Thursday, September 29, 2011

A Detailed View of Extensible Business Reporting Language Instance

Introduction: XBRL instance is the XML document that contains the real data in an XML format. This document expects a fundamental knowledge about XBRL, which you can read from my posts here. At this point, I will discuss about an instance document in detail.

Items and tuples: As I explained in my earlier article, items are the elements that are simpleType and tuples are the element that are complexType. For an element to be an item, it must be a globally declared element in the taxonomy schema in the substitution group of xbrli:item (xbrli to be bound to namespace URL It is also mandatory that the type of an item is a simpleType.

simpleType and complexType: These are w3 schema syntax. A simpleType element can have only a value, but not sub-elements. On the other hand, complexType elements can have sub-elements.

In and XBRL instance document, an item must have a contextRef attribute. The value of the attribute is the id of the context to which the item is attached. I will describe contexts in this document very soon.

The root element of the XBRL instance document is always xbrli:xbrl, which has the following definition.

<schema targetNamespace=""






  <element name="xbrl">



      XBRL instance root element.





        <element ref="link:schemaRef" minOccurs="1" maxOccurs="unbounded" />

        <element ref="link:linkbaseRef" minOccurs="0" maxOccurs="unbounded" />

        <element ref="link:roleRef" minOccurs="0" maxOccurs="unbounded" />

        <element ref="link:arcroleRef" minOccurs="0" maxOccurs="unbounded" />

        <choice minOccurs="0" maxOccurs="unbounded">

          <element ref="xbrli:item"/>

          <element ref="xbrli:tuple"/>

          <element ref="xbrli:context"/>

          <element ref="xbrli:unit"/>

          <element ref="link:footnoteLink"/>



      <attribute name="id" type="ID" use="optional" />

      <anyAttribute namespace=""

        processContents="lax" />





As you can see, the definition only allows a handful of elements in it. Now, by virtue of being in the substitution group of xbrli:item, items can appear inside the xbrl element. However, since all of them are globally declared elements, XBRL has got no mechanism to restrict the order of the independent items that come right under the root element. Items can also appear inside the tuples.

Tuples on the other hand are elements in the substitution group of xbrli:tuple and contain either items or tuples or both. A tuple's type is complexType. The complexType must be defined in a way so that only items and tuples can appear inside. More precisely though, the complexType itself can be any valid complexType, but the tuple occurring inside any XBRL instance is not allowed to have children other than items or tuples. Tuples are used to group the data that do not make sense individually and the same tuple element can be repeated in the same instance document with different items and tuples inside to represent different values for the group of data that it contains. In other words, think of a tuple elements in an instance as a single row in a table and the items inside the tuple are column of the table. So that each row has a different value for the same columns.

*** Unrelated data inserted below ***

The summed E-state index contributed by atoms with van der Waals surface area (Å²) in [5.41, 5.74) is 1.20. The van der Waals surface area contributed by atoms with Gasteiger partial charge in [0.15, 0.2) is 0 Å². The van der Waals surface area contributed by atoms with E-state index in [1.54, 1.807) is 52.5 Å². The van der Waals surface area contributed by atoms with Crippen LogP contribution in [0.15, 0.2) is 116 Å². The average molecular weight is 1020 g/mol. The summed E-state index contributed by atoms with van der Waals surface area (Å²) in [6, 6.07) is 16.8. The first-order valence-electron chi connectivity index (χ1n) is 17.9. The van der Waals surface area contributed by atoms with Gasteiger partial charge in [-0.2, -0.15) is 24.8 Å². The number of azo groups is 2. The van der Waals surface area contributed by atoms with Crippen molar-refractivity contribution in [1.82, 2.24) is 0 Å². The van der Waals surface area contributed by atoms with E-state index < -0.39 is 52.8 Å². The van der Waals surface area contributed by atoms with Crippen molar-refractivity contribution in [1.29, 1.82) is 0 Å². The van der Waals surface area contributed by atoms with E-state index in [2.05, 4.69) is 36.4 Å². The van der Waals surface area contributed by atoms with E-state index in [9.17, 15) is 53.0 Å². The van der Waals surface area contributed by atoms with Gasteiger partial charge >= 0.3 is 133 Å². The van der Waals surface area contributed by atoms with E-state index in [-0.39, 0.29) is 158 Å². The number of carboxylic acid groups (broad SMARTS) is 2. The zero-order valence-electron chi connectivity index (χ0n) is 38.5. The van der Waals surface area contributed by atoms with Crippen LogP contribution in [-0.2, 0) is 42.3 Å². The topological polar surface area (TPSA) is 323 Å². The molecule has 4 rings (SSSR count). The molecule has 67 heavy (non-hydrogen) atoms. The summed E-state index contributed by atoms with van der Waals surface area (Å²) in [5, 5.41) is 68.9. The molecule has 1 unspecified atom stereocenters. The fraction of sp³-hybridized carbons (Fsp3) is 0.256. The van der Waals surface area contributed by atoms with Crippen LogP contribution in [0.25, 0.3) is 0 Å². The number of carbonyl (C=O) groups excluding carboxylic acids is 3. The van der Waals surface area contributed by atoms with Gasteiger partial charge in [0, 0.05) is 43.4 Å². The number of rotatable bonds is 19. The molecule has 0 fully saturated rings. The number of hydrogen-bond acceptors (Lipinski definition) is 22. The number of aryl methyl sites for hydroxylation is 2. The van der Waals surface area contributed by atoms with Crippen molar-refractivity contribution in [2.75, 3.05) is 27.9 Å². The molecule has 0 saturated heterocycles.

Unlike an item, a tuple does not have a contextRef attribute. Which means that the items inside a single tuple may actually belong in different contexts. However, it is customery not to include items from different timelines into a single tuple instance.

Watch It! Since the members of the tuple are items and all items are globally defined elements, it is possible to use an item independently even when a tuple is defined to contain it. Say for example, we have the DirectorName element inside the tuple DirectorDetails. Now, since DirectorName is an item, it is perfectly possible to use DirectorName as a top level item. But doing so would not make sense. It is normally customary for organizations not to accept such an instance that uses a tuple member item independently.

Context: The xbrli:context element provides some essential meta information about any item. The information include an identifier of the entity that the data is reported about, and the date (and possibly time) of the data being valid.context elements are created independently of the item instances and then referenced from each item fact through its contextRef attribute.

A context has mandatory elements entity and period. The entity has a sub-element identifier, the value of which is a representation of the entity for which data is being reported. The scheme attribute is a URL that signifies what is the meaning of the value of the identifier element. For example, if the values of the identifier element is a uniqueID, the scheme URL may be something like